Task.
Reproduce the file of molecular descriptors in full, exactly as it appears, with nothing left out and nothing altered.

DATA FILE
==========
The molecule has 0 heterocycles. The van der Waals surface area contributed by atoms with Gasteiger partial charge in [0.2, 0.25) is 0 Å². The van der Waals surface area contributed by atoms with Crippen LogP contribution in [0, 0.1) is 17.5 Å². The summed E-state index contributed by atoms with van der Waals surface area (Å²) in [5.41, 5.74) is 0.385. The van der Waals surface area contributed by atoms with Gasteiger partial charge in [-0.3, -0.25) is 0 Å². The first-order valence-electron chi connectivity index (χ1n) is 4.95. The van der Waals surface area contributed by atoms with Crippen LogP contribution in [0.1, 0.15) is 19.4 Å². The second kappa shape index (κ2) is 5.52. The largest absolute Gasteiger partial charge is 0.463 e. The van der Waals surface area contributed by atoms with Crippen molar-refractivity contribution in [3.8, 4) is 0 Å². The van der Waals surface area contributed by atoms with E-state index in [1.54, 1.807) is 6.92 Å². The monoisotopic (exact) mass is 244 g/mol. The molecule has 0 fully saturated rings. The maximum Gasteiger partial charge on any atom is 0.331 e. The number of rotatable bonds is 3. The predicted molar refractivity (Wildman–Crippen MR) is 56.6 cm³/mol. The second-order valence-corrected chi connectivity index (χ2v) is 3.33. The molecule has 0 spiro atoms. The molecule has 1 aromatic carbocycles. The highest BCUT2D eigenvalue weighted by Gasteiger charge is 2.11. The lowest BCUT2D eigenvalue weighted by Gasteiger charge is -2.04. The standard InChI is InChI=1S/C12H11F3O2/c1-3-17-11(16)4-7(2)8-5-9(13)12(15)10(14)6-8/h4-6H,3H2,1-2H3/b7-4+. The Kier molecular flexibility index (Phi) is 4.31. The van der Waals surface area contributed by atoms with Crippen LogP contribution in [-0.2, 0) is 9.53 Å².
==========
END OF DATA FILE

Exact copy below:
The molecule has 0 heterocycles. The van der Waals surface area contributed by atoms with Gasteiger partial charge in [0.2, 0.25) is 0 Å². The van der Waals surface area contributed by atoms with Crippen LogP contribution in [0, 0.1) is 17.5 Å². The summed E-state index contributed by atoms with van der Waals surface area (Å²) in [5.41, 5.74) is 0.385. The van der Waals surface area contributed by atoms with Gasteiger partial charge in [-0.3, -0.25) is 0 Å². The first-order valence-electron chi connectivity index (χ1n) is 4.95. The van der Waals surface area contributed by atoms with Crippen LogP contribution in [0.1, 0.15) is 19.4 Å². The second kappa shape index (κ2) is 5.52. The largest absolute Gasteiger partial charge is 0.463 e. The van der Waals surface area contributed by atoms with Crippen molar-refractivity contribution in [3.8, 4) is 0 Å². The van der Waals surface area contributed by atoms with E-state index in [1.54, 1.807) is 6.92 Å². The monoisotopic (exact) mass is 244 g/mol. The molecule has 0 fully saturated rings. The maximum Gasteiger partial charge on any atom is 0.331 e. The number of rotatable bonds is 3. The predicted molar refractivity (Wildman–Crippen MR) is 56.6 cm³/mol. The second-order valence-corrected chi connectivity index (χ2v) is 3.33. The molecule has 0 spiro atoms. The molecule has 1 aromatic carbocycles. The highest BCUT2D eigenvalue weighted by Gasteiger charge is 2.11. The lowest BCUT2D eigenvalue weighted by Gasteiger charge is -2.04. The standard InChI is InChI=1S/C12H11F3O2/c1-3-17-11(16)4-7(2)8-5-9(13)12(15)10(14)6-8/h4-6H,3H2,1-2H3/b7-4+. The Kier molecular flexibility index (Phi) is 4.31. The van der Waals surface area contributed by atoms with Crippen LogP contribution in [-0.2, 0) is 9.53 Å².